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Not deaf but have studied psychology. People born deaf who also suffer from "auditory" hallucinations tend to not hear voices, they rather see floating hands speaking to them in sign language

I just remembered this fact because of your post...

TheQueenOfSomething

Which part of the World

When I was young I asked a relative if she thought in English or Spanish because she was Spanish but had lived in England for a very long time, she couldn't understand what I was asking her and ended up getting very upset with me thinking that I was saying she couldn't speak English. She had no idea that people had an inner voice and I had no idea that some people didn't!

imjustjurking

Pay Attention

A deafie here - naturally we can't even describe what it sounds like as we don't really understand sound in the way you do. Maybe the basics like deep and high pitches but the difference between notes or octaves are something only understood through theory (i.e. reading about them).

We don't understand what makes a singer good but we for sure know how to tell if it's a good beat (provided it's loud enough to feel).

As such, speaking for myself here - my inner voice is more literally like thinking. A mixture of instinctual understanding and the words that describe the meaning I want to express.

I am a writer so words are quite colorful to me. They convey a myriad of imagination. I also am a philosopher so I admire and observe closely the metaphysics at play here.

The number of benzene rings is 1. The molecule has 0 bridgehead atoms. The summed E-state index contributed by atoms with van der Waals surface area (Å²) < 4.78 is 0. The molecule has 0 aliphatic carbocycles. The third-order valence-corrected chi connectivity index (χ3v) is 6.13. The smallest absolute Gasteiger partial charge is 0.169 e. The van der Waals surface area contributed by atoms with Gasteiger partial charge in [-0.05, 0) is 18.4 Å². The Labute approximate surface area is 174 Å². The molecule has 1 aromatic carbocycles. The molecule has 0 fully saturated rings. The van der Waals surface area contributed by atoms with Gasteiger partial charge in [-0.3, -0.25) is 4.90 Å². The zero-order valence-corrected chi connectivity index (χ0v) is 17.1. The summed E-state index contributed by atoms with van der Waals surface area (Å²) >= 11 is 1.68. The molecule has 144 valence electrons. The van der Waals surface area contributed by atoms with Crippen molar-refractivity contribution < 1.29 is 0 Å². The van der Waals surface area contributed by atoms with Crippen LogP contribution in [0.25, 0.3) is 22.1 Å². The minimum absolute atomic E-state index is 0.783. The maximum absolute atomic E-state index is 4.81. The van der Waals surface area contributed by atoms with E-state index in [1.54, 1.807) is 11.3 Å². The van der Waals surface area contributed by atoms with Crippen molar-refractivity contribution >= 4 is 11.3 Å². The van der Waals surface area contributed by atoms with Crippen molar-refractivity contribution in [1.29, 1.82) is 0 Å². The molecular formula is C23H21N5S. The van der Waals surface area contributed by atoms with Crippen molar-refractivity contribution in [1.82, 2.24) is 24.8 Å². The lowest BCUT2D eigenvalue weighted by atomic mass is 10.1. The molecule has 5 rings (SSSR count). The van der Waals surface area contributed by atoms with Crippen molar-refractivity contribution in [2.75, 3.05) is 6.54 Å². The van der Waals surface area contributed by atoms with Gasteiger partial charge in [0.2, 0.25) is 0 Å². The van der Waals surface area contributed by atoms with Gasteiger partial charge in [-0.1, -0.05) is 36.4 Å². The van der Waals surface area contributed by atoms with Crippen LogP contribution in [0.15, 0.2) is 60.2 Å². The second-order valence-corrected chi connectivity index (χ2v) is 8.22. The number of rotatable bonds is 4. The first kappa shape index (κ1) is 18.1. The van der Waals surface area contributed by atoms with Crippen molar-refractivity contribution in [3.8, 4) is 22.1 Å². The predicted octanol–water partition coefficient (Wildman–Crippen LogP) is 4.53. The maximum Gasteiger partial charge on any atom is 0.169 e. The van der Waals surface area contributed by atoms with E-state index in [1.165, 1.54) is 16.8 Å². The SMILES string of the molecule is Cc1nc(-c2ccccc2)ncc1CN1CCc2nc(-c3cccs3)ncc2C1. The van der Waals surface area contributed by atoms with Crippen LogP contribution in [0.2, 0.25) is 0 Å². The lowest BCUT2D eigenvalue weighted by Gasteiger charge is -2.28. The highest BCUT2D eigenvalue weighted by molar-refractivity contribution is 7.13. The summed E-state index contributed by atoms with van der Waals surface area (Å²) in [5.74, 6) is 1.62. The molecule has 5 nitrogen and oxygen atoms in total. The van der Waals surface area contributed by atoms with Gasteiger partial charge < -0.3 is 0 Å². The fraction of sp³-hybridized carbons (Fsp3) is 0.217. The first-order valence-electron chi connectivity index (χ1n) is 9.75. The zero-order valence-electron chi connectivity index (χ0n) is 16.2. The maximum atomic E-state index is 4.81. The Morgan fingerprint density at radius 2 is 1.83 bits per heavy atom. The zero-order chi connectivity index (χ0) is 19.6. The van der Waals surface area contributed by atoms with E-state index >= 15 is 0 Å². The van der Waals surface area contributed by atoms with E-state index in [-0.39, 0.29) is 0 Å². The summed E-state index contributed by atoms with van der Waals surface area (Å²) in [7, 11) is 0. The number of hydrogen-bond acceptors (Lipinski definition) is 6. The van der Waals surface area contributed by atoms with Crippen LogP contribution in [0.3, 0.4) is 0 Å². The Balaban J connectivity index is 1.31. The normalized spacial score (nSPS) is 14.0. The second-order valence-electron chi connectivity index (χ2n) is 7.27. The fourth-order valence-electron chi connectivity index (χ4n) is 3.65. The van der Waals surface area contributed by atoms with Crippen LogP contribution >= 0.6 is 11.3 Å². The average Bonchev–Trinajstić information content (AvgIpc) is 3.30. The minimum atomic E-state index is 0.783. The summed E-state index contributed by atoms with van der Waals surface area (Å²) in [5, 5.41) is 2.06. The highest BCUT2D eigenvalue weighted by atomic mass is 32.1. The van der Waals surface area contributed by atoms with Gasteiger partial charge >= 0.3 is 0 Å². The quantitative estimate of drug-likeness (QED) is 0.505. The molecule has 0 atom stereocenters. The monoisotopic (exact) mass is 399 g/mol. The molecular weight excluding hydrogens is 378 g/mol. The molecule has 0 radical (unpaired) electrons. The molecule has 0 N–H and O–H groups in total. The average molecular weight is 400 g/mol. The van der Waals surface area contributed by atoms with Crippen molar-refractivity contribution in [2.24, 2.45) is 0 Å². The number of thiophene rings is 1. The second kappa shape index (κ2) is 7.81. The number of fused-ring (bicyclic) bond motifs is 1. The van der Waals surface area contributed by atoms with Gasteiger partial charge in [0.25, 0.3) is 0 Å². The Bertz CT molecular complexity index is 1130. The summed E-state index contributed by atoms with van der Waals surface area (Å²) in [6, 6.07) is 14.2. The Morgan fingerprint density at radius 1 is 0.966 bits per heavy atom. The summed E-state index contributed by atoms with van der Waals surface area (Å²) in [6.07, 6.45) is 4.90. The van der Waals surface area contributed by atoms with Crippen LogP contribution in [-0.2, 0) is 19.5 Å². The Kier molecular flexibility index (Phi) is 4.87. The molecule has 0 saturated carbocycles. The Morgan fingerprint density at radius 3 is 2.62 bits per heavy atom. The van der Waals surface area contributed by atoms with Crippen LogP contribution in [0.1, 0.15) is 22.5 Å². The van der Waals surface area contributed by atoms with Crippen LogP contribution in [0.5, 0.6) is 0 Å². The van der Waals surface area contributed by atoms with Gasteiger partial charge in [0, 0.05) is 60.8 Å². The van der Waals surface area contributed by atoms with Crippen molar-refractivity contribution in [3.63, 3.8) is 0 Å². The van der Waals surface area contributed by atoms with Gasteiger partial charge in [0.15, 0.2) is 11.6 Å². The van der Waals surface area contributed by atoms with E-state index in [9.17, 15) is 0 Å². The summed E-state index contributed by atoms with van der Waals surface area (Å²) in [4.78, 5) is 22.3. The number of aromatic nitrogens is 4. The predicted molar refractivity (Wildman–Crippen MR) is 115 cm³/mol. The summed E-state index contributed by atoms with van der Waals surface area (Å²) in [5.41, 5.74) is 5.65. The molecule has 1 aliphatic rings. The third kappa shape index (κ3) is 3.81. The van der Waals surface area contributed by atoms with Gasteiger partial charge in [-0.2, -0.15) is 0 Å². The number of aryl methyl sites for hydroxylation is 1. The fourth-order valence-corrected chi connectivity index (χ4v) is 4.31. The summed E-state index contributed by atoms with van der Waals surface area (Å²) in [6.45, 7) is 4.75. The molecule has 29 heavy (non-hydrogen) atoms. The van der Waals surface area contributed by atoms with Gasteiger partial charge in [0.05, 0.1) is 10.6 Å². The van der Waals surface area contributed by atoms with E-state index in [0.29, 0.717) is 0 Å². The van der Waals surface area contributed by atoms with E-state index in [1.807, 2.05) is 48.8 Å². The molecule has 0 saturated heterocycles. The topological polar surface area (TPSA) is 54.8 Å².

Words can occasionally come out in English as it is best expressed through English. Some come out as sign language as there are sayings that only make sense in sign language. It's a blend of both as well as the raw emotional output that form my thoughts.

Also, there is the silence in between the thoughts. Depends on how much you pay attention I suppose.

RuegoNosPerdoneDios

be cool

Was born profoundly deaf. Wore hearing aids from 6 months old and replaced it with a cochlear implant at 15. I only have one, don't hear out of the other ear unless I opt to get another one for bilateral hearing. I was never taught how to sign. I was raised in a hearing world. People don't even realize I'm deaf most of the time until they see the implant.

I'm a bit of an outlier I guess. I'm not involved in the deaf community though I do have a couple of deaf friends who both talk and sign.

My voice sounds a lot cooler in my head than what it really is, probably the same for most people lol.

CaptainAr*ehole

Deep Thought

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I recently learned that deaf people (at least in my country) often speak sign language as their first language and do not appreciate the assumption that sign language is just "a signed form of the country's language". The two languages usually have different grammars and morphology.

I think your question is very interesting OP, I just wanted to add to it, maybe this helps understand that not everyone has an acoustic language as their inner voice. I think it's hard for a hearing person to grasp this concept because language is so bound to sound for us but as Steven Pinker said: we shouldn't make the mistake of mixing up thought and language, most of our thoughts are more diffuse than language.

BrigitteBierlein

As writers we have to find ways to learn about something we know nothing about. I can't imagine as a deaf person trying to wonder what sound sounds like. But clearly people find a way. Through vibration, through dreams, sound finds a way.